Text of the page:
I also learned at that time the limits of logic: that the Holy Ghost is not found at the end of a syllogism, that deductive logic is restricted by its assumptions, and that inductive sciences are limited by lack of agreement on what any given bit of evidence implies. Moreover, as President Benson said, those who try by logic to prove the Book of Mormon either true or false invert the actual process: “We do not have to prove the Book of Mormon is true. The book is its own proof. . . . The Book of Mormon is not on trial—the people of the world, including the members of the Church, are on trial as to what they will do with this second witness for Christ.”1 Thus, it seems clear enough that the Lord does not intend the Book of Mormon to be an open-and-shut case intellectually, either pro or con. If God had intended this, he would have left more concrete evidences one way or the other.

Instead, it seems that the Lord has maintained a careful balance between allowing questions that lead one to wonder about the reputed sources of the book and providing counterweights that lead one to affirm the stated origins of the record. This equilibrium invites the world to approach the Book of Mormon ultimately as a matter of faith and as a modern-day miracle, but at the same time gives people ample grounds to take the book seriously.

The study part of this balance is an important ingredient in my testimony of the Book of Mormon. Although scholarship does not create faith, for me it creates an environment in which faith may thrive. I have found over the years that many intriguing and forceful cases can be made in favor of the Book of Mormon on grounds that combine the resources and faculties of both study and faith. Trying to rely on either faith alone or study alone is like trying to play a violin with only one arm, or to walk with only one leg.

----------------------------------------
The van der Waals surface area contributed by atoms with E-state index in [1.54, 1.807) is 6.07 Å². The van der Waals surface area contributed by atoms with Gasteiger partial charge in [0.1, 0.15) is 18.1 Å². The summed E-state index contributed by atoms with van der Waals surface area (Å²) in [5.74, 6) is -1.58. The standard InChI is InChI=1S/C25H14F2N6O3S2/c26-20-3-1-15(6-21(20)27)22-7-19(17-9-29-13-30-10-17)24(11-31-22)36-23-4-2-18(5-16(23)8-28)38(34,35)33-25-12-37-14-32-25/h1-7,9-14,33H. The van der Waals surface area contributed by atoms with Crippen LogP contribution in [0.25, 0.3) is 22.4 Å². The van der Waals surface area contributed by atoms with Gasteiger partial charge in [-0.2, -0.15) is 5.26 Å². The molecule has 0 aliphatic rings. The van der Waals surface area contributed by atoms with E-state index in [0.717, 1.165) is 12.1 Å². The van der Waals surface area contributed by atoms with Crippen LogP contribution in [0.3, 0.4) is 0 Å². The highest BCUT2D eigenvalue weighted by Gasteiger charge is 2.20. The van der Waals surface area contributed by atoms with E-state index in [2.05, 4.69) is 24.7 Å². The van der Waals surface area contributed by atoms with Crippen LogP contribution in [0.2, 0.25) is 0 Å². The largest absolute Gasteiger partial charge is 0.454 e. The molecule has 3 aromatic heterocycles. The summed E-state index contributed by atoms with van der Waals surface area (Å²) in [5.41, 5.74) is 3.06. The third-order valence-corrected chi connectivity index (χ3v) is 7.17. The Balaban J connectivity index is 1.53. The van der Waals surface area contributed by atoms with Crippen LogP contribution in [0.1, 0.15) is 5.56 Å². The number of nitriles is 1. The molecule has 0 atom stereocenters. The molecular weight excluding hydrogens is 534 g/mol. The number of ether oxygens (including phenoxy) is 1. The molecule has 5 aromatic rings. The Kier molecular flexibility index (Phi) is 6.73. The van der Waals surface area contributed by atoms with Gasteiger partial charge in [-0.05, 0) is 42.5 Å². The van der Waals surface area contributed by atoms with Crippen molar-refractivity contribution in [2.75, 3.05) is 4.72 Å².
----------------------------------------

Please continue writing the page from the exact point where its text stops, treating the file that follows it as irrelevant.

One of my favorite statements in this regard was written by B. H. Roberts in 1909. As he put it, the power of the Holy Ghost

must ever be the chief source of evidence for the truth of the Book of Mormon. All other evidence is secondary to this, the primary and infallible. No arrangement of evidence, however skillfully ordered; no argument, however adroitly made, can ever take its place.

However, Roberts continued,

To be known, the truth must be stated and the clearer and more complete the statement is, the better opportunity will [t]he Holy Spirit have for testifying to the souls of men that the work is true. . . . [Moreover,] evidence and argument . . . . in support of truth, like secondary causes in natural phenomena, may be of firstrate importance, and mighty factors in the achievement of God’s purposes.2

In studying the Book of Mormon, I have found Roberts’s description to be correct. Evidence in support of this book’s truth invites people to take it seriously, engenders respect, strengthens the impressions it has on us, brings people to contemplate and entertain its claims, and gives the Holy Spirit a better opportunity to testify that the book is true.

For thirty years, I have worked almost continuously on various Book of Mormon research projects. This work has been less of a roaming odyssey than an extended elaboration in pursuit of certain themes. I have especially desired to understand the historical, religious, and intellectual backgrounds of the book, to shed light on what its words originally meant to its ancient authors. Not far in the back of my mind during most of my studies in law, history, philosophy, classical languages, and biblical and Near Eastern studies has always been the prospect of finding information or approaches pertinent to the Book of Mormon text. The results have been rewarding and stimulating, both intellectually and spiritually. I have come to esteem the Book of Mormon as one of the intellectual wonders of the world. It is part of the miracle of the Restoration, “the most singular evidence in support of Joseph Smith’s claim to being a spokesman for Almighty God.”3 It is a singular wonder in multiple ways.